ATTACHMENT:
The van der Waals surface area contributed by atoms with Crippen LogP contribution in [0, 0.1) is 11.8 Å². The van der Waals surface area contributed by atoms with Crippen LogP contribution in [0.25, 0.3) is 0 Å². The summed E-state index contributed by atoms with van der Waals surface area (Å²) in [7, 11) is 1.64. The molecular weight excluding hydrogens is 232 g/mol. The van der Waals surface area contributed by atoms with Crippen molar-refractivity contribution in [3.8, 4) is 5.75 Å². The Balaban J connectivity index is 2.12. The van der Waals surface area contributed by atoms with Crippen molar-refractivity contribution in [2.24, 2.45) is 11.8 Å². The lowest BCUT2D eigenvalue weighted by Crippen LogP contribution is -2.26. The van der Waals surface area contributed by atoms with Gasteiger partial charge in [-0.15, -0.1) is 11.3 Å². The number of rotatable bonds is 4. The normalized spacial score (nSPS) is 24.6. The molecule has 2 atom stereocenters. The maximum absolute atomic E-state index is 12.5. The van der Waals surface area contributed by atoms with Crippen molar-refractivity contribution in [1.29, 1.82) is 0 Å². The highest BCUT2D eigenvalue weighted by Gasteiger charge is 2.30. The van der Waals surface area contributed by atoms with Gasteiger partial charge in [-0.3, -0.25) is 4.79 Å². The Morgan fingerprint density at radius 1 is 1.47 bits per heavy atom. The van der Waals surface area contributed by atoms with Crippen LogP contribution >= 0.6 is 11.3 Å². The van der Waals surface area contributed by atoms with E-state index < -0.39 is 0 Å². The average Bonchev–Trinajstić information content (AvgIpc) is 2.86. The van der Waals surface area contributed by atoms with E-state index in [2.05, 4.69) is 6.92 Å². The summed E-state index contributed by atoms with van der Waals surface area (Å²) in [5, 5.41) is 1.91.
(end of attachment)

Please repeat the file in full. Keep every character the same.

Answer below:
The van der Waals surface area contributed by atoms with Crippen LogP contribution in [0, 0.1) is 11.8 Å². The van der Waals surface area contributed by atoms with Crippen LogP contribution in [0.25, 0.3) is 0 Å². The summed E-state index contributed by atoms with van der Waals surface area (Å²) in [7, 11) is 1.64. The molecular weight excluding hydrogens is 232 g/mol. The van der Waals surface area contributed by atoms with Crippen molar-refractivity contribution in [3.8, 4) is 5.75 Å². The Balaban J connectivity index is 2.12. The van der Waals surface area contributed by atoms with Crippen molar-refractivity contribution in [2.24, 2.45) is 11.8 Å². The lowest BCUT2D eigenvalue weighted by Crippen LogP contribution is -2.26. The van der Waals surface area contributed by atoms with Gasteiger partial charge in [-0.15, -0.1) is 11.3 Å². The number of rotatable bonds is 4. The normalized spacial score (nSPS) is 24.6. The molecule has 2 atom stereocenters. The maximum absolute atomic E-state index is 12.5. The van der Waals surface area contributed by atoms with Crippen molar-refractivity contribution in [1.29, 1.82) is 0 Å². The highest BCUT2D eigenvalue weighted by Gasteiger charge is 2.30. The van der Waals surface area contributed by atoms with Gasteiger partial charge in [-0.3, -0.25) is 4.79 Å². The Morgan fingerprint density at radius 1 is 1.47 bits per heavy atom. The van der Waals surface area contributed by atoms with Crippen LogP contribution >= 0.6 is 11.3 Å². The van der Waals surface area contributed by atoms with E-state index < -0.39 is 0 Å². The average Bonchev–Trinajstić information content (AvgIpc) is 2.86. The van der Waals surface area contributed by atoms with E-state index in [2.05, 4.69) is 6.92 Å². The summed E-state index contributed by atoms with van der Waals surface area (Å²) in [5, 5.41) is 1.91.